Level Three: Feeling the Alternate Reality
The third level was a perilous journey through the traps of the tomb, which involved Tex and me hugging the wall over a pit of lava, stepping over spikes, and jumping from pillar to pillar over a bottomless pit. Looking down into the lava, my stomach churned a bit; heights make me queasy (even in video games), and I felt the height of the drop into the lava. I kept backing up against the wall, trying to lean on it for support, but every time I did I just backed into the wall. Again, my mind simply bought into the immersion too easily. Making it through the traps, we came across another area with spiders. Tex thought they were going to jump out and attack, but I was pretty sure that they were a diversion, meant to distract from something coming next. Sure enough, we made it through the Spider hive into a corridor with a skeleton at the end. I’d played enough video games to know not to trust it, and Tex didn’t like it either, but he was in front of me and there was only room to walk down the non-existent corridor single-file. He walked toward it apprehensively, and as he got to the end one of the Artanim team jumped out and grabbed him. He was startled and jumped and waved his hands, which was probably the most comical occurrence in the entire experience. The way his female character looked was something like this:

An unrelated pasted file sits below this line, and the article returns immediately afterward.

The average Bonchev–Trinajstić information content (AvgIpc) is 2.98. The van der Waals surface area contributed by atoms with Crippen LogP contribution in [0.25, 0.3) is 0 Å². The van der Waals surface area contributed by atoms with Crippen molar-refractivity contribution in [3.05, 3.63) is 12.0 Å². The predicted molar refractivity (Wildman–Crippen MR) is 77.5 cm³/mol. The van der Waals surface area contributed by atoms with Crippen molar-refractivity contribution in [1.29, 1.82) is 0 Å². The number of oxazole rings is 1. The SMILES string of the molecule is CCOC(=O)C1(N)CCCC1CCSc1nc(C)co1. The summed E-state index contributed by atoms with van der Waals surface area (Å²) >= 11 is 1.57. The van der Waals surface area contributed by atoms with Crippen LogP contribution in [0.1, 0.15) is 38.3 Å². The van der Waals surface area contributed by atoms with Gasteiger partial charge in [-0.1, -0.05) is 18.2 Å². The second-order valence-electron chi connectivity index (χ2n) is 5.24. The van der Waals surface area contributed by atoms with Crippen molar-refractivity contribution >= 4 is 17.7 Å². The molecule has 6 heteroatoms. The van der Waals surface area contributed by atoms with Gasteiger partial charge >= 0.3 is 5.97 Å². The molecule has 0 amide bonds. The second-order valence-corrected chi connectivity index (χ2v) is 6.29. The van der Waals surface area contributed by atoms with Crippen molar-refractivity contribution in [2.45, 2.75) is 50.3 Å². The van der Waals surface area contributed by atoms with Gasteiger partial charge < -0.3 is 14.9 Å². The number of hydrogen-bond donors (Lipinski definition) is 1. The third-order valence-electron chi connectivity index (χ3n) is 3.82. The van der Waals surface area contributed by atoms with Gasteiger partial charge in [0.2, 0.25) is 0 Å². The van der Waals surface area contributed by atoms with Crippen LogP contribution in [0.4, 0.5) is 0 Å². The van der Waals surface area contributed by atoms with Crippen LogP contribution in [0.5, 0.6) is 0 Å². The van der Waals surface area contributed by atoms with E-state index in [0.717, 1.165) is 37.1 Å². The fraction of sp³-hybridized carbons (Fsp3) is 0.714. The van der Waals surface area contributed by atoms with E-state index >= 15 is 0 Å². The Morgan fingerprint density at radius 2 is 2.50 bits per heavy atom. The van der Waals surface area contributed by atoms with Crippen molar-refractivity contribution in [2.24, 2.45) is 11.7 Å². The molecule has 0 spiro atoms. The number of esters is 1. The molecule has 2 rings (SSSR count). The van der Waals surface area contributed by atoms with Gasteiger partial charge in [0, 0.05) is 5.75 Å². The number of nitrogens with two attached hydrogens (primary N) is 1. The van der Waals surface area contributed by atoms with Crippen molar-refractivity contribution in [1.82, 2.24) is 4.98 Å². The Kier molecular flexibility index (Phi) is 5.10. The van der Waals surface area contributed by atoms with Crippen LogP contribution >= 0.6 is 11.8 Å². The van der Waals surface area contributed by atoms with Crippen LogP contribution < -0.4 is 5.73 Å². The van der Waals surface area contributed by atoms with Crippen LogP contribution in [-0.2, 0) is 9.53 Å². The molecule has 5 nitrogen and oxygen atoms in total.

After this, the Artanim team went ahead and took us to the final level. We were outside of the tomb, on a high tower overlooking an endless VR landscape. The sky was open above us and stone towers were around us. In front of us, there were two people dancing around each other in a very coordinated way, weaving between each other’s arms and legs without ever touching one another. I thought it was two of the Artanim team demonstrating coordinated movement within the environment. Actually, it was just a pre-rendered part of the environment, which I discovered when I tried to poke the people who were dancing (call me curious) and my finger went right through them.